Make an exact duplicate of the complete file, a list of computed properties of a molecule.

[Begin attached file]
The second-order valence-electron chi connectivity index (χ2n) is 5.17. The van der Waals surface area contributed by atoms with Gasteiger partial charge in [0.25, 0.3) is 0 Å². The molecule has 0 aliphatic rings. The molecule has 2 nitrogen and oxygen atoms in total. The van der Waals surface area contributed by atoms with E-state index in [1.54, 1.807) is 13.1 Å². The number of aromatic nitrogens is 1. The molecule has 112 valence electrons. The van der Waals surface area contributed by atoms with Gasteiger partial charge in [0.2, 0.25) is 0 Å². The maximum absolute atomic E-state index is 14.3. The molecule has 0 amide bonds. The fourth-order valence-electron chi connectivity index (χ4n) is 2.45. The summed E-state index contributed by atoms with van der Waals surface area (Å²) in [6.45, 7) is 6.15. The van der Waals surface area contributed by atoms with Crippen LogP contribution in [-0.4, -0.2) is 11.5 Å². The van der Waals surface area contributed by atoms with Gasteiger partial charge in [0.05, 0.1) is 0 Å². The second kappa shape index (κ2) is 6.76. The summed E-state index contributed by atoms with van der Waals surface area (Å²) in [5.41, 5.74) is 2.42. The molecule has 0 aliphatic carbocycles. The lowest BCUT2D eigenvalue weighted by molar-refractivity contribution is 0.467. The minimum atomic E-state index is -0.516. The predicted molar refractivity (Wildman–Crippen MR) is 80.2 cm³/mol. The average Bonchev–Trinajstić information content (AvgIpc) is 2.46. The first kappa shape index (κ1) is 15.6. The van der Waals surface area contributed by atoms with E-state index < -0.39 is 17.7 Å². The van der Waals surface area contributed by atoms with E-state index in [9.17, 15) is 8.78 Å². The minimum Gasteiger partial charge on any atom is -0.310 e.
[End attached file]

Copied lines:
The second-order valence-electron chi connectivity index (χ2n) is 5.17. The van der Waals surface area contributed by atoms with Gasteiger partial charge in [0.25, 0.3) is 0 Å². The molecule has 0 aliphatic rings. The molecule has 2 nitrogen and oxygen atoms in total. The van der Waals surface area contributed by atoms with E-state index in [1.54, 1.807) is 13.1 Å². The number of aromatic nitrogens is 1. The molecule has 112 valence electrons. The van der Waals surface area contributed by atoms with Gasteiger partial charge in [0.2, 0.25) is 0 Å². The maximum absolute atomic E-state index is 14.3. The molecule has 0 amide bonds. The fourth-order valence-electron chi connectivity index (χ4n) is 2.45. The summed E-state index contributed by atoms with van der Waals surface area (Å²) in [6.45, 7) is 6.15. The van der Waals surface area contributed by atoms with Crippen LogP contribution in [-0.4, -0.2) is 11.5 Å². The van der Waals surface area contributed by atoms with Gasteiger partial charge in [0.05, 0.1) is 0 Å². The second kappa shape index (κ2) is 6.76. The summed E-state index contributed by atoms with van der Waals surface area (Å²) in [5.41, 5.74) is 2.42. The molecule has 0 aliphatic carbocycles. The lowest BCUT2D eigenvalue weighted by molar-refractivity contribution is 0.467. The minimum atomic E-state index is -0.516. The predicted molar refractivity (Wildman–Crippen MR) is 80.2 cm³/mol. The average Bonchev–Trinajstić information content (AvgIpc) is 2.46. The first kappa shape index (κ1) is 15.6. The van der Waals surface area contributed by atoms with E-state index < -0.39 is 17.7 Å². The van der Waals surface area contributed by atoms with E-state index in [9.17, 15) is 8.78 Å². The minimum Gasteiger partial charge on any atom is -0.310 e.